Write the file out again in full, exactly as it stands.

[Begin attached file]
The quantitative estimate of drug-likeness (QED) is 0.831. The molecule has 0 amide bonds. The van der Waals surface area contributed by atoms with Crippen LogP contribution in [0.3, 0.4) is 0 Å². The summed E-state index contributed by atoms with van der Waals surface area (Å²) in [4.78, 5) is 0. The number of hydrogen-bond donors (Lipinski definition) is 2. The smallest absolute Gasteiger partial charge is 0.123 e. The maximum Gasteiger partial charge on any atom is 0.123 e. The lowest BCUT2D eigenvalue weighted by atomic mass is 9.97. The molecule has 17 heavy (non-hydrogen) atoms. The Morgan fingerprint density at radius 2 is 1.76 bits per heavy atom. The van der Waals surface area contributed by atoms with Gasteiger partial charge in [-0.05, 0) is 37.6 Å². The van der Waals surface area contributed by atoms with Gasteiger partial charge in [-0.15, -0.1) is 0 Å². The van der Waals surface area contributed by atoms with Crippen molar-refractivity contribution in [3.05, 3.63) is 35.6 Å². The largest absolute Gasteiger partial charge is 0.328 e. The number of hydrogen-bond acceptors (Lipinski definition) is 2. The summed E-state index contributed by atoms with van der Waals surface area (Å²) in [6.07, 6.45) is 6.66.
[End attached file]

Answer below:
The quantitative estimate of drug-likeness (QED) is 0.831. The molecule has 0 amide bonds. The van der Waals surface area contributed by atoms with Crippen LogP contribution in [0.3, 0.4) is 0 Å². The summed E-state index contributed by atoms with van der Waals surface area (Å²) in [4.78, 5) is 0. The number of hydrogen-bond donors (Lipinski definition) is 2. The smallest absolute Gasteiger partial charge is 0.123 e. The maximum Gasteiger partial charge on any atom is 0.123 e. The lowest BCUT2D eigenvalue weighted by atomic mass is 9.97. The molecule has 17 heavy (non-hydrogen) atoms. The Morgan fingerprint density at radius 2 is 1.76 bits per heavy atom. The van der Waals surface area contributed by atoms with Gasteiger partial charge in [-0.05, 0) is 37.6 Å². The van der Waals surface area contributed by atoms with Gasteiger partial charge in [-0.15, -0.1) is 0 Å². The van der Waals surface area contributed by atoms with Crippen molar-refractivity contribution in [3.05, 3.63) is 35.6 Å². The largest absolute Gasteiger partial charge is 0.328 e. The number of hydrogen-bond acceptors (Lipinski definition) is 2. The summed E-state index contributed by atoms with van der Waals surface area (Å²) in [6.07, 6.45) is 6.66.